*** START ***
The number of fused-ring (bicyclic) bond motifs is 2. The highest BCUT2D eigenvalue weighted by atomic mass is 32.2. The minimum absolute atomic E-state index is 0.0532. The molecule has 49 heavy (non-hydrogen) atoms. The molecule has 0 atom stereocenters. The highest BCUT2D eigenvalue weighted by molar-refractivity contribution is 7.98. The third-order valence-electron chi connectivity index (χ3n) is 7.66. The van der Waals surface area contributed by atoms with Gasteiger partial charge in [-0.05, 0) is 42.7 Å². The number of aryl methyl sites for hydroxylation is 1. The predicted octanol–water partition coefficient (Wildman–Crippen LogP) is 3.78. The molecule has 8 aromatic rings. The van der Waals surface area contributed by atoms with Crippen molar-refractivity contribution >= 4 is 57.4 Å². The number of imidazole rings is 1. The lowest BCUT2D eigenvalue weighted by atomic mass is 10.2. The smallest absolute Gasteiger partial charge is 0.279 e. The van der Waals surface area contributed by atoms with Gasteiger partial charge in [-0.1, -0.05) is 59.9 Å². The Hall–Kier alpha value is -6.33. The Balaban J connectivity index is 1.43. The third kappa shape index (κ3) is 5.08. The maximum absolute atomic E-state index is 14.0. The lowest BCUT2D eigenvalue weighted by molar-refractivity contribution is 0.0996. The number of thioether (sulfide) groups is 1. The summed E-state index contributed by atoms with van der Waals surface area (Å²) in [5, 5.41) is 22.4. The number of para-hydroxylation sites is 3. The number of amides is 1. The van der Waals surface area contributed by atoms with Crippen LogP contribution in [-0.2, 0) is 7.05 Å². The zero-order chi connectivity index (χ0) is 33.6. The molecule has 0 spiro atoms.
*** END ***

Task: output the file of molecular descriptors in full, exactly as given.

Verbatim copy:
The number of fused-ring (bicyclic) bond motifs is 2. The highest BCUT2D eigenvalue weighted by atomic mass is 32.2. The minimum absolute atomic E-state index is 0.0532. The molecule has 49 heavy (non-hydrogen) atoms. The molecule has 0 atom stereocenters. The highest BCUT2D eigenvalue weighted by molar-refractivity contribution is 7.98. The third-order valence-electron chi connectivity index (χ3n) is 7.66. The van der Waals surface area contributed by atoms with Gasteiger partial charge in [-0.05, 0) is 42.7 Å². The number of aryl methyl sites for hydroxylation is 1. The predicted octanol–water partition coefficient (Wildman–Crippen LogP) is 3.78. The molecule has 8 aromatic rings. The van der Waals surface area contributed by atoms with Crippen molar-refractivity contribution >= 4 is 57.4 Å². The number of imidazole rings is 1. The lowest BCUT2D eigenvalue weighted by atomic mass is 10.2. The smallest absolute Gasteiger partial charge is 0.279 e. The van der Waals surface area contributed by atoms with Gasteiger partial charge in [-0.1, -0.05) is 59.9 Å². The Hall–Kier alpha value is -6.33. The Balaban J connectivity index is 1.43. The third kappa shape index (κ3) is 5.08. The maximum absolute atomic E-state index is 14.0. The lowest BCUT2D eigenvalue weighted by molar-refractivity contribution is 0.0996. The number of thioether (sulfide) groups is 1. The summed E-state index contributed by atoms with van der Waals surface area (Å²) in [5, 5.41) is 22.4. The number of para-hydroxylation sites is 3. The number of amides is 1. The van der Waals surface area contributed by atoms with Crippen LogP contribution in [-0.2, 0) is 7.05 Å². The zero-order chi connectivity index (χ0) is 33.6. The molecule has 0 spiro atoms.